Finally, I could not tell the final results of the photos until I saw them all together today. Then I reopened some files and made final adjustments: contrast, vibrance, color correction, curves, and levels in order to create a pleasing equilibrium across the photos. Some people’s photos look wonderful on their own, but when paired with others, they needed a little more oomph in some way.

New Library Website: Request a Study Room Form

I’ve received permission to blog about my work on our library’s new website. We kicked off this project on May 5, 2015. Later I’ll write more about what we’ve been up to till now. For tonight, let’s look at the Request a Study Room Form.

Features:

  • If you enter a card number which doesn’t start with 21517, you get directed to a Whoops! page.
  • If you are a ***** card holder, you can then make your reservation. You may not request any date in the past, further than 30 days out, today, or on any day the Library is scheduled to be closed through the end of 2018.
  • Shows the Library’s hours when you go to enter your time request.
First Screen

First Screen

The form is built using JotForm as introduced to me by Andromeda Yelton. The theme is customized by me to match our new website’s design aesthetic which is built on top of Bootstrap. JotForm allows me to create a highly customized theming, conditional logic, and filter submissions to the appropriate person. This particular form is only going to our reference department, so that is straight forward. I have additionally customized the submission form email so our logo is in the header. JotForm’s customer service is also top-notch. I was having trouble getting the conditional logic to work the way I wanted it to and their responses were fast.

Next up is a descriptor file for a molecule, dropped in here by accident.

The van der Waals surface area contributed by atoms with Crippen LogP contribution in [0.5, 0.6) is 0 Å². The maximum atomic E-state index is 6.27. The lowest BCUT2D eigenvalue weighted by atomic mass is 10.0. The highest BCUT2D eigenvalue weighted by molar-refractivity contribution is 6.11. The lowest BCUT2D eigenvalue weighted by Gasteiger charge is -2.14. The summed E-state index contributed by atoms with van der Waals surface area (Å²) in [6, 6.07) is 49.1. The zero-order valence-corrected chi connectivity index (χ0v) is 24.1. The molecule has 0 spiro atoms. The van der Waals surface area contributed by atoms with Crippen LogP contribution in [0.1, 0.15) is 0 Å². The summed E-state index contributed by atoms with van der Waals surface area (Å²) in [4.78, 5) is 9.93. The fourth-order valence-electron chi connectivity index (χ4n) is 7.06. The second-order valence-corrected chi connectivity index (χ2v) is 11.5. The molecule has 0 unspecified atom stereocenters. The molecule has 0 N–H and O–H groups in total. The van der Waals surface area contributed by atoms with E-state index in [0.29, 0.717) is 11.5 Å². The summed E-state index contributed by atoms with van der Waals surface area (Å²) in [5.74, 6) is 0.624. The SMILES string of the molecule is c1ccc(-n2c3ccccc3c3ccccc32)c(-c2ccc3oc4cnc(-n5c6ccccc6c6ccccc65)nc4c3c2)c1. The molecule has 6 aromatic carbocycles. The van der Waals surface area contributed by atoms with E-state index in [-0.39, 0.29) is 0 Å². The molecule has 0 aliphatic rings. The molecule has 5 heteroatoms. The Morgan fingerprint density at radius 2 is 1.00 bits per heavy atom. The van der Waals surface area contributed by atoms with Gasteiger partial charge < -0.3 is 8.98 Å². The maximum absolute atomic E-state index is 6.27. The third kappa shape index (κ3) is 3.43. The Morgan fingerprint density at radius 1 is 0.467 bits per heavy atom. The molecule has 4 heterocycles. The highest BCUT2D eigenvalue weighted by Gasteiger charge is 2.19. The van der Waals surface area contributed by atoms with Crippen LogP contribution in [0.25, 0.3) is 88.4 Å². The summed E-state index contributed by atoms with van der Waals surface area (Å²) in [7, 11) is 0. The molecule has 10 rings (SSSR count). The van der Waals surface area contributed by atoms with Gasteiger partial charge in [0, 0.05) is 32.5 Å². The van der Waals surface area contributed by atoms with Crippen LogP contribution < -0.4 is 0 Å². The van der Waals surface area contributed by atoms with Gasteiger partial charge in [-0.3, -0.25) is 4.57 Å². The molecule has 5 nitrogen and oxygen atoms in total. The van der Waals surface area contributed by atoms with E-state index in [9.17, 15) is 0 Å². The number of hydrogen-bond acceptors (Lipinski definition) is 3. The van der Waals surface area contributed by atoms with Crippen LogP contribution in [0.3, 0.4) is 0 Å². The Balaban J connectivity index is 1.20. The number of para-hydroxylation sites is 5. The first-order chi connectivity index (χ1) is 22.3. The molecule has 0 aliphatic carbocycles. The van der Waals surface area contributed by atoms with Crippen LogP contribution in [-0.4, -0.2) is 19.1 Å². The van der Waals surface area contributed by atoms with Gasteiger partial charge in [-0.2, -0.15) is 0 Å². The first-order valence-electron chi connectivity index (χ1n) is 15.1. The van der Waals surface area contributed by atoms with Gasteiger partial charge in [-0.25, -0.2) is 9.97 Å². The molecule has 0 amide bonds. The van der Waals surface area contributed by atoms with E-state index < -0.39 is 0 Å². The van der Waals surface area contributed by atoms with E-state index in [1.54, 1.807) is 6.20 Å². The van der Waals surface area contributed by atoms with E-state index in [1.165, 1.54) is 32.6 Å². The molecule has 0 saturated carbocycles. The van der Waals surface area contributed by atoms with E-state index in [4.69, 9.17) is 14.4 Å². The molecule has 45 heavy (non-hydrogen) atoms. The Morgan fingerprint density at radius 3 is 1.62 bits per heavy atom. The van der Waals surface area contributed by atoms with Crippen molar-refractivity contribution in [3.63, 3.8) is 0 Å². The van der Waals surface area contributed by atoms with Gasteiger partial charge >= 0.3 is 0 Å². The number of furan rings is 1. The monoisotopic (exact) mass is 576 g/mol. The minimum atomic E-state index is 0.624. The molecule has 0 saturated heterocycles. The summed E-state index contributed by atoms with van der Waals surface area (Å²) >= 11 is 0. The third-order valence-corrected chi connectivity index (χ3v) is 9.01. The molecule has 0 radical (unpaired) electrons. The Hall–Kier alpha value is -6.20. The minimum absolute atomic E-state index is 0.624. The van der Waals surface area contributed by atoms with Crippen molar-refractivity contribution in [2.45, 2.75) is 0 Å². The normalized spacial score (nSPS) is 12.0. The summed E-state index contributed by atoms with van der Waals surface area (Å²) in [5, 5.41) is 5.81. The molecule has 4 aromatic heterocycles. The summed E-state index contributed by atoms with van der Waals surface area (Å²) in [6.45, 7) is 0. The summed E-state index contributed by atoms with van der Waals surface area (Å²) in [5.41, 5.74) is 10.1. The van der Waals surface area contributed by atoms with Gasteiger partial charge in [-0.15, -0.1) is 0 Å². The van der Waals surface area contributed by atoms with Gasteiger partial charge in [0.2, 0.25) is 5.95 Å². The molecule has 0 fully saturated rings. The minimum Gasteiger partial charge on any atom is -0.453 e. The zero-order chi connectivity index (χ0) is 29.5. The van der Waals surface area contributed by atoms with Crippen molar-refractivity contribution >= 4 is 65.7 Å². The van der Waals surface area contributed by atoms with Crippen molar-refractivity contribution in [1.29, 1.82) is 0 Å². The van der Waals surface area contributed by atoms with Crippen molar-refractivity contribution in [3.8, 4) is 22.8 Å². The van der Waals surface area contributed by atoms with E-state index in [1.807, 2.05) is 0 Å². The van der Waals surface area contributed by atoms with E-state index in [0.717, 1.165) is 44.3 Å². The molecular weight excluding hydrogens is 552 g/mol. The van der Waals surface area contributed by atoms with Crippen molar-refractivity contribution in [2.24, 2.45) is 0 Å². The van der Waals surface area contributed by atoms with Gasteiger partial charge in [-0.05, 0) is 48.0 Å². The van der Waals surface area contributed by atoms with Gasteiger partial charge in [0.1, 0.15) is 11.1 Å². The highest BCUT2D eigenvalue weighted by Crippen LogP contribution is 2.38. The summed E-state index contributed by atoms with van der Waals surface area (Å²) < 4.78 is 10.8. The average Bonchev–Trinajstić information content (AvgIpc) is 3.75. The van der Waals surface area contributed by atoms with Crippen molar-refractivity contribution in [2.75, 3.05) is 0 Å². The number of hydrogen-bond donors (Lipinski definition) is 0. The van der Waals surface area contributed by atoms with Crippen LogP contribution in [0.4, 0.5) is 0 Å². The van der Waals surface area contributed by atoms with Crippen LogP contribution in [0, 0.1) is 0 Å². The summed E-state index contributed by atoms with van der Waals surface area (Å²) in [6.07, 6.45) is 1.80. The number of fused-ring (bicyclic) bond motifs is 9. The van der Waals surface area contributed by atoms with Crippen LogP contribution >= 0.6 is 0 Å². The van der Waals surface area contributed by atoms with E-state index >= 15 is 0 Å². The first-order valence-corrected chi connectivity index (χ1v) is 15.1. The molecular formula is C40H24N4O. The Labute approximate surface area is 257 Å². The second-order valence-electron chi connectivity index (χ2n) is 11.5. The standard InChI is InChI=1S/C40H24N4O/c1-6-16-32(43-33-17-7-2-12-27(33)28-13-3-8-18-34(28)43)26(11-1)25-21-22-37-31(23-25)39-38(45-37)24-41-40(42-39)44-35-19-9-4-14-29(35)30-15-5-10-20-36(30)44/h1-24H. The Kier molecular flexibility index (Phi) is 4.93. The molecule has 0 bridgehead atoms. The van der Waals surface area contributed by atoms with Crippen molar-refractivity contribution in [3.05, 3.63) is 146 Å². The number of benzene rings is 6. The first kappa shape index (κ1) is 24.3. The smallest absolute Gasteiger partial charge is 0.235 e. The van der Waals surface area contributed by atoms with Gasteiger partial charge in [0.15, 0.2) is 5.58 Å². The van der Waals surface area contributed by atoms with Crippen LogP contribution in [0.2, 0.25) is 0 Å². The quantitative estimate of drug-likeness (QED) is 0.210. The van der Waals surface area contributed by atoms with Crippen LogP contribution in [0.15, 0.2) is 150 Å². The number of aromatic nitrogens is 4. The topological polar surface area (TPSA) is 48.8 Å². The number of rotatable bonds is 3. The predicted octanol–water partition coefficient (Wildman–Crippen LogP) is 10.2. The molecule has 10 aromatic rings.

If you're not a resident, you see this message.

If you’re not a resident, you see this message.

We’re pretty strict with who can reserve study rooms in advance. They’re a really hot commodity. The conditional logic here looks for the first few numbers of the card and if it doesn’t match our system, you get the above message. The wordsmithing is my own, but will likely be improved by the Head of Reference later.

The calendar limits what a user can do.

The calendar limits what a user can do.

If you get through the screening process, you now see the reservation form. Initially, I had wanted the form to be hidden based upon conditionals, but the “Whoops!” message showed up even before you got to the end of the line. So I broke this form into three sections: library card number, Whoops!, make a reservation request. This worked out beautifully. I then hid the back/next buttons so people couldn’t “escape.”

Anyways, the calendar here shows that you can’t reserve for today (CSS trick) nor can you book more than 30 days out per our rules. It’s a pretty sweet setup. The weakness here is that I can’t limit you from requesting a time when we’re closed. The workaround method is that when you get to the time, a little hover shows up with the Library’s hours.

Once the form is submitted, you are told that you’ll receive a response by tomorrow. On the staff side, you get the little submission form which shows all the in-take information. We then make the reservation using an Outlook calendar.